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New Freedom Borough Council gave the financially struggling South Central York Senior Center a reprieve Monday at a standing room-only meeting.

The South Central York Senior Center board members have said the facility could face closure because of a lack of funding that has left the center fighting to get by. 

The borough council voted unanimously to waive the rent and utilities of the South Central York Senior Center, located at 150 E. Main St., for the remainder of the year. The measure included a requirement that center officials meet monthly with the borough council and discuss ways to cut costs. The center has rented space from the borough for years. 

"Nobody up here wants to hurt the seniors," borough council member Ann Shemo said.

The crowd of about 100 spilled into the hallway Monday night, as supporters of the senior center inched their way closer to get a chance to hear the session — some even brought lawn chairs and seat cushions. 

Bob Wehr, husband of center president Sandy Wehr, spoke on behalf of the facility. Several factors have contributed to the center's financial issues, primarily a lack of funding from the York County Area Agency on Aging and the state, he told council members.

Wehr said while the center has a funding service contract with the Area Agency on Aging, it has not received an increase in six years because of flat funding from the state.

"We're in trouble now. The center's at a turning point in its history," Bob Wehr said. 

Mark Shea, director of the York County Area Agency on Aging, was not immediately available Tuesday for comment. 

The not-for-profit South Central York Senior Center also has seen a decrease in donations from benefactors in recent years. Several townships in York County have contributed to the center; New Freedom donated $200 in 2019.

"We're not asking for your help to get us out of this, we're asking for your help to help us get through this," Wehr said. 

The center pays the borough a total rent and utility bill of $1,635 each month to use the municipal building.

The center has a membership of 615 and serves roughly 70 to 90 people a day, center officials said. Programs, including Tai Chi, line dancing and art classes, are offered throughout the week.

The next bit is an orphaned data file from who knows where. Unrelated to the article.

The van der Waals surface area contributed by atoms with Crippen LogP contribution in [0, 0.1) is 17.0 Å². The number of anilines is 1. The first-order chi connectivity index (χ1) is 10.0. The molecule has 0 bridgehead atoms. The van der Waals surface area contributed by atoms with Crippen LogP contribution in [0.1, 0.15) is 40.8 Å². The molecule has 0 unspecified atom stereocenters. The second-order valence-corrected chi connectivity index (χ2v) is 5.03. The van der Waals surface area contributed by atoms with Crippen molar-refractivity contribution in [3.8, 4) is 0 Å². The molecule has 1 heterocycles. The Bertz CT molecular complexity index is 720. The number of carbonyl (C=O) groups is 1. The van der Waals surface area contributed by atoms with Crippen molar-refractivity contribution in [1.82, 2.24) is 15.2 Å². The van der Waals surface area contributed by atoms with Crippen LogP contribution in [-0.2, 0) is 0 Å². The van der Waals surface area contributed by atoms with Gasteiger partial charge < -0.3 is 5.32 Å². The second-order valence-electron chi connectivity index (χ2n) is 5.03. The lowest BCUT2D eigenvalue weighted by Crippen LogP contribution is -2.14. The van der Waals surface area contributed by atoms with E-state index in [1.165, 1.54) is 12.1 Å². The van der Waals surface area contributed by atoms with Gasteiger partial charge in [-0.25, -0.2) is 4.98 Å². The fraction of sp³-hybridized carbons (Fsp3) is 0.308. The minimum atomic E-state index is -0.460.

Mayor Eric Paules said the rent the borough charges the center is below market value, which elicited some disgruntled murmurs from the crowd.

Jeffrey Blum, a former New Freedom Borough Council member, agreed that the township is not being cheap.

"The borough may only provide a $200 stipend to the senior center, but that doesn't account for all of the dollars that go into maintaining the building," Blum said. "If the windows need to be cleaned inside or out, the borough does it. The borough paints all of the insides of the building."

Abby Vljarevic, who has been volunteering with the senior center since October, voiced concerns regarding the future of the Meals on Wheels program that operates out of the center, should the facility shutter.

Shemo said she has been in touch with officials at the county Area Agency on Aging that said the Meals on Wheels program would not be suspended if the center were to close.

Sandy Wehr said Tuesday that the goal now for center staff is securing long-term funding. 

"I was very pleased that (borough council members) could see that and were willing to work with us," Sandy Wehr said. "We're going to really try to see what we can do with fundraising to help us get in a better position monetarily."

— Reach Tina Locurto at tlocurto@yorkdispatch.com or on Twitter at @tina_locurto.

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